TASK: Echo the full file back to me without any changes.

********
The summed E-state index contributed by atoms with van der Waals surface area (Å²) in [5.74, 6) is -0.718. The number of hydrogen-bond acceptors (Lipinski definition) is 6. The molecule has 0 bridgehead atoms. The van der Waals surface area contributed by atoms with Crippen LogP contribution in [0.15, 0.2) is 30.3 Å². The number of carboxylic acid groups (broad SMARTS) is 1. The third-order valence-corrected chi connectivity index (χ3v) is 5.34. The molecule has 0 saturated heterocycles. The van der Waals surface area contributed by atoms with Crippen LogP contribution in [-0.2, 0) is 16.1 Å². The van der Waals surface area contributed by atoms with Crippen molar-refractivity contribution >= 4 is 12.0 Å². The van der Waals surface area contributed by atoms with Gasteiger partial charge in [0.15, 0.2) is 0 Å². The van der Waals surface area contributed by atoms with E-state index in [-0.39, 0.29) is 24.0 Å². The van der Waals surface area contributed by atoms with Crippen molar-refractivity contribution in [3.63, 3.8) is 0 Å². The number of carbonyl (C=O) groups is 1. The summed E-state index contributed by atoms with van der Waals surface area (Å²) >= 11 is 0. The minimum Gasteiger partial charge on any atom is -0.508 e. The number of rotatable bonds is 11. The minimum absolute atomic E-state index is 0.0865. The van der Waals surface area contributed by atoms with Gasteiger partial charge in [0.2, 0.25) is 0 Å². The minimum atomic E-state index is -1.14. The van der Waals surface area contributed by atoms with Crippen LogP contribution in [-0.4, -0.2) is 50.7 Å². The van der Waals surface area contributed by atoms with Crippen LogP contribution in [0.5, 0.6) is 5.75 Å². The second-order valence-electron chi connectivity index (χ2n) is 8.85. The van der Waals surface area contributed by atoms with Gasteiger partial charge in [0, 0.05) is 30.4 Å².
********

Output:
The summed E-state index contributed by atoms with van der Waals surface area (Å²) in [5.74, 6) is -0.718. The number of hydrogen-bond acceptors (Lipinski definition) is 6. The molecule has 0 bridgehead atoms. The van der Waals surface area contributed by atoms with Crippen LogP contribution in [0.15, 0.2) is 30.3 Å². The number of carboxylic acid groups (broad SMARTS) is 1. The third-order valence-corrected chi connectivity index (χ3v) is 5.34. The molecule has 0 saturated heterocycles. The van der Waals surface area contributed by atoms with Crippen LogP contribution in [-0.2, 0) is 16.1 Å². The van der Waals surface area contributed by atoms with Crippen molar-refractivity contribution >= 4 is 12.0 Å². The van der Waals surface area contributed by atoms with Gasteiger partial charge in [0.15, 0.2) is 0 Å². The van der Waals surface area contributed by atoms with E-state index in [-0.39, 0.29) is 24.0 Å². The van der Waals surface area contributed by atoms with Crippen molar-refractivity contribution in [3.63, 3.8) is 0 Å². The number of carbonyl (C=O) groups is 1. The summed E-state index contributed by atoms with van der Waals surface area (Å²) >= 11 is 0. The minimum Gasteiger partial charge on any atom is -0.508 e. The number of rotatable bonds is 11. The minimum absolute atomic E-state index is 0.0865. The van der Waals surface area contributed by atoms with Gasteiger partial charge in [0.2, 0.25) is 0 Å². The minimum atomic E-state index is -1.14. The van der Waals surface area contributed by atoms with Crippen LogP contribution in [-0.4, -0.2) is 50.7 Å². The van der Waals surface area contributed by atoms with Crippen LogP contribution in [0.5, 0.6) is 5.75 Å². The second-order valence-electron chi connectivity index (χ2n) is 8.85. The van der Waals surface area contributed by atoms with Gasteiger partial charge in [0, 0.05) is 30.4 Å².